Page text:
Having struck nearly 2,100 people and killed 98 in the United States so far this year, West Nile virus infection amounts to an epidemic. Now, medical workers have found poliolike symptoms in a few victims, and last week, federal officials said that blood transfusions appear to have infected some people.
The first U.S. cases of West Nile fever were reported in 1999 in New York. Since then, it's hit 35 other states. The disease is generally transmitted by mosquitoes.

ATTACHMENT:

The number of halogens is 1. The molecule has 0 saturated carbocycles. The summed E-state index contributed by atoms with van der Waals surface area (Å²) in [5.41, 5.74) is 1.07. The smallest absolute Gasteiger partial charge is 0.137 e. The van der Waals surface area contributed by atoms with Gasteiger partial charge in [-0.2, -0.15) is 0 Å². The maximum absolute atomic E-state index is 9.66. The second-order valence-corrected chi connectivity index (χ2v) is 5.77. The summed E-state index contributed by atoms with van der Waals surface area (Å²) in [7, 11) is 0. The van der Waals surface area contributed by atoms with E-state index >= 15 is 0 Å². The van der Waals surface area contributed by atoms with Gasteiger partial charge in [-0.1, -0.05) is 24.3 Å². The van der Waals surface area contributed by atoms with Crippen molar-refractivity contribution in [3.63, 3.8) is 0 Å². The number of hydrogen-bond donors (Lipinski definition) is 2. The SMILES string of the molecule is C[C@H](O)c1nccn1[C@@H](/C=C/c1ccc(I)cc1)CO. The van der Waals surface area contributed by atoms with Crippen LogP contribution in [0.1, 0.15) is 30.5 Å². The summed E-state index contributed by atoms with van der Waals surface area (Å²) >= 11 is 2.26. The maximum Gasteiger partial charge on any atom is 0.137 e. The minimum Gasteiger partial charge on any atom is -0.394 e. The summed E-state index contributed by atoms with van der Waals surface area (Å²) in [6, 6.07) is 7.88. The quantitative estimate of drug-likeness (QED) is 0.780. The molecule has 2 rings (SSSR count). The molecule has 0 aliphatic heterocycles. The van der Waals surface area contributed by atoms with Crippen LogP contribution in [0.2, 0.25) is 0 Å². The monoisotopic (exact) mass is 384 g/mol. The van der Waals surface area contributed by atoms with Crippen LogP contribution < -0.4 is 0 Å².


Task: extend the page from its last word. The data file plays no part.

Though flulike symptoms are most common, some severe cases progress to encephalitis, a potentially fatal swelling of the brain, occurs. Two reports to be published in the Oct. 17 New England Journal of Medicine link the virus to rare instances of long-term paralysis, a symptom that had shown up in birds, horses, and monkeys.
Discovery of West Nile patients with polio symptoms is a surprise, says Jonathan D. Glass of the Emory University School of Medicine in Atlanta, a coauthor of one of the re